"Cuzco" Peru Favorite Tip by traveldave

Peru General: 206 reviews and 170 photos


Favorite thing: Most travelers quickly bypass the urban chaos of Lima and head to Cuzco, which sits in the Andes highlands at an elevation of about 11,300 feet (3,444 meters). Cuzco, sometimes spelled Cusco, is one of the most popular cities in Peru for tourists, who come to see structures and buildings from the Inca and Spanish colonial periods. It is also the gateway to other popular places in the region, including Sacsayhuamán, the Sacred Valley of the Incas, the Inca Trail, and Machu Picchu.

What is now Cuzco was first settled by the Killke culture which occupied the region from about 900 A.D. to 1200. The Killke culture was replaced by the Incas, who made Cuzco the capital of their empire. The Incas planned the city in the shape of a puma, which was a sacred animal to them. It contained many magnificent palaces and temples, some of which were adorned with the gold that attracted the Spanish conquistadores.

The Spanish conquered the city in 1533 and soon set about destroying most of the Inca buildings, palaces, and temples, using their foundations and parts of walls to construct a new colonial city. They built many colonial-style cathedrals, churches, and convents which are popular tourist attractions today.

During the Seige of Cuzco in 1536, the city was retaken by Manco Inca Yupanqui, but his victory only lasted a few days before Cuzco was recaptured by the Spanish. This was the last of the Inca uprisings, and Spanish control over the country was complete.

Under the Spanish, Cuzco was the center of Spanish colonization and the point from which Christianity spread throughout the Andean region. The city prospered through agriculture, cattle ranching, mining, and trade with Spain.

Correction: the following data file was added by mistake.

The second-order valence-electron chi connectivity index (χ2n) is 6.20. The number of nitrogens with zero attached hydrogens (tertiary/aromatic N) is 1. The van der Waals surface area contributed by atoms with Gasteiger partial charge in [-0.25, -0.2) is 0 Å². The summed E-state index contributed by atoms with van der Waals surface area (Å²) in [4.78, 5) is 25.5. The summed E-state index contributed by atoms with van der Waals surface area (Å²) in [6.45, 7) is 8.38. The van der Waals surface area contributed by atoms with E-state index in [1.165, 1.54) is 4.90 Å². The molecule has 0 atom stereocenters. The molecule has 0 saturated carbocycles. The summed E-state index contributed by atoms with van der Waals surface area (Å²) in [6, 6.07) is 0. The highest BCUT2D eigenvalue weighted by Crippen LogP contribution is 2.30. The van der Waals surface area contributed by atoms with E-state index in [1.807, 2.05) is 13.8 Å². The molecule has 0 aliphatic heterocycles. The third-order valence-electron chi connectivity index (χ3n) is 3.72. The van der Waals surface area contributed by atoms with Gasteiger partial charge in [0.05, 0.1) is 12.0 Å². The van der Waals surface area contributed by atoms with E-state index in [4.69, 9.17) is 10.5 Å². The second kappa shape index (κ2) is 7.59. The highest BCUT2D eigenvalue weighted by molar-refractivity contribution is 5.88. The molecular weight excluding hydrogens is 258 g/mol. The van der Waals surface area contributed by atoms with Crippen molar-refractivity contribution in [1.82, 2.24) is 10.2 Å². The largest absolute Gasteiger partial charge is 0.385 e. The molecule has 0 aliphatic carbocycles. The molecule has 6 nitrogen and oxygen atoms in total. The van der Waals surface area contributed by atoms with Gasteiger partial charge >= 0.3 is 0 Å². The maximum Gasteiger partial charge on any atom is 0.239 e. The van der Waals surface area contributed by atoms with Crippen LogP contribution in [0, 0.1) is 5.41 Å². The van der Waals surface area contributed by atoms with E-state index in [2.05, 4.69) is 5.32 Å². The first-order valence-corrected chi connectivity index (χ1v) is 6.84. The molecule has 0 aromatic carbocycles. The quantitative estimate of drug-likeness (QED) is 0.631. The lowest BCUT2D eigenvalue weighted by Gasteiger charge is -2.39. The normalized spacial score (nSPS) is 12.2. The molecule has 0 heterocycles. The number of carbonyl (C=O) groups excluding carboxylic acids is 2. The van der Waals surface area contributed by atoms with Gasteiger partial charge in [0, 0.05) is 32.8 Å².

Nowadays, Cuzco has a population of over 510,000, and is the capital of the Cuzco Region and Cuzco Province. The city is a fascinating mixture of the Spanish and Inca cultures. There are churches and other buildings from the Spanish colonial times, and large Inca building blocks are incorporated into many of the buildings. Overall, however, it is still an Inca town. Many of the people speak only Quechua, and the rainbow-colored Inca flag of Tahuantinsuyo (representing the four corners of the Inca Empire) flies from many of the buildings.

Cuzco's cultural importance has gained it many honors. The Peruvian constitution designates Cuzco as the Historical Capital of Peru, it has been declared a World Heritage Site by UNESCO, and it was voted as one of the New Seven Wonders of the World. And in the past, it had been named the Archaeological Capital of the Americas and a Cultural Heritage of the World site.

Review Helpfulness: 1.5 out of 5 stars

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  • Updated Sep 1, 2012
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